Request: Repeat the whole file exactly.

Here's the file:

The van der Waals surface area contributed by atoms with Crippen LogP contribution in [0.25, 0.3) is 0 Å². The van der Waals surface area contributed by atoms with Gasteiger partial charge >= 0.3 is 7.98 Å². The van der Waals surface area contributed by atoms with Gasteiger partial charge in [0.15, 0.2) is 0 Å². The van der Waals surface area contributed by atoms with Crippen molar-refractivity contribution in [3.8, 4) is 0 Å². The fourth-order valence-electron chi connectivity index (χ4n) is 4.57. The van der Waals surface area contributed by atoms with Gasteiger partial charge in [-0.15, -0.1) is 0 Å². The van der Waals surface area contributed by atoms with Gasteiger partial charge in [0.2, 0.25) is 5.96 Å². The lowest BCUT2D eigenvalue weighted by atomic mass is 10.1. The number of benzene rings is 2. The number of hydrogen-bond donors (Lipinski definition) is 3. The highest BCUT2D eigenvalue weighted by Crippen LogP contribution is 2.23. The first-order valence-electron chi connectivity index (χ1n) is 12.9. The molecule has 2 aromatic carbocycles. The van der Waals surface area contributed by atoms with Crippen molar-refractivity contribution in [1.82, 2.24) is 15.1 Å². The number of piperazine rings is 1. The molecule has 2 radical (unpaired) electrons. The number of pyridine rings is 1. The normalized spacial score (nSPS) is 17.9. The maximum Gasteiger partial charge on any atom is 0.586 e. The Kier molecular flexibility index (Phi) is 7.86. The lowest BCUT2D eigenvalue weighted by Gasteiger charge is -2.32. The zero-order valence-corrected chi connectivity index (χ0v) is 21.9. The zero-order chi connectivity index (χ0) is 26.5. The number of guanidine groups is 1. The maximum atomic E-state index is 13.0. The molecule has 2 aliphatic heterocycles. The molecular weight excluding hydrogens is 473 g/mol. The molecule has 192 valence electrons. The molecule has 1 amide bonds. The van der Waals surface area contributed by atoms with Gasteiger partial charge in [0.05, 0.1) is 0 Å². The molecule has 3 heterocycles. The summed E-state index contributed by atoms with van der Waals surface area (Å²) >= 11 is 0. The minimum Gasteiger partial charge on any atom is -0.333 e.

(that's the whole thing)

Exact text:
The van der Waals surface area contributed by atoms with Crippen LogP contribution in [0.25, 0.3) is 0 Å². The van der Waals surface area contributed by atoms with Gasteiger partial charge >= 0.3 is 7.98 Å². The van der Waals surface area contributed by atoms with Gasteiger partial charge in [0.15, 0.2) is 0 Å². The van der Waals surface area contributed by atoms with Crippen molar-refractivity contribution in [3.8, 4) is 0 Å². The fourth-order valence-electron chi connectivity index (χ4n) is 4.57. The van der Waals surface area contributed by atoms with Gasteiger partial charge in [-0.15, -0.1) is 0 Å². The van der Waals surface area contributed by atoms with Gasteiger partial charge in [0.2, 0.25) is 5.96 Å². The lowest BCUT2D eigenvalue weighted by atomic mass is 10.1. The number of benzene rings is 2. The number of hydrogen-bond donors (Lipinski definition) is 3. The highest BCUT2D eigenvalue weighted by Crippen LogP contribution is 2.23. The first-order valence-electron chi connectivity index (χ1n) is 12.9. The molecule has 2 aromatic carbocycles. The van der Waals surface area contributed by atoms with Crippen molar-refractivity contribution in [1.82, 2.24) is 15.1 Å². The number of piperazine rings is 1. The molecule has 2 radical (unpaired) electrons. The number of pyridine rings is 1. The normalized spacial score (nSPS) is 17.9. The maximum Gasteiger partial charge on any atom is 0.586 e. The Kier molecular flexibility index (Phi) is 7.86. The lowest BCUT2D eigenvalue weighted by Gasteiger charge is -2.32. The zero-order valence-corrected chi connectivity index (χ0v) is 21.9. The zero-order chi connectivity index (χ0) is 26.5. The number of guanidine groups is 1. The maximum atomic E-state index is 13.0. The molecule has 2 aliphatic heterocycles. The molecular weight excluding hydrogens is 473 g/mol. The molecule has 192 valence electrons. The molecule has 1 amide bonds. The van der Waals surface area contributed by atoms with Gasteiger partial charge in [0.05, 0.1) is 0 Å². The molecule has 3 heterocycles. The summed E-state index contributed by atoms with van der Waals surface area (Å²) >= 11 is 0. The minimum Gasteiger partial charge on any atom is -0.333 e.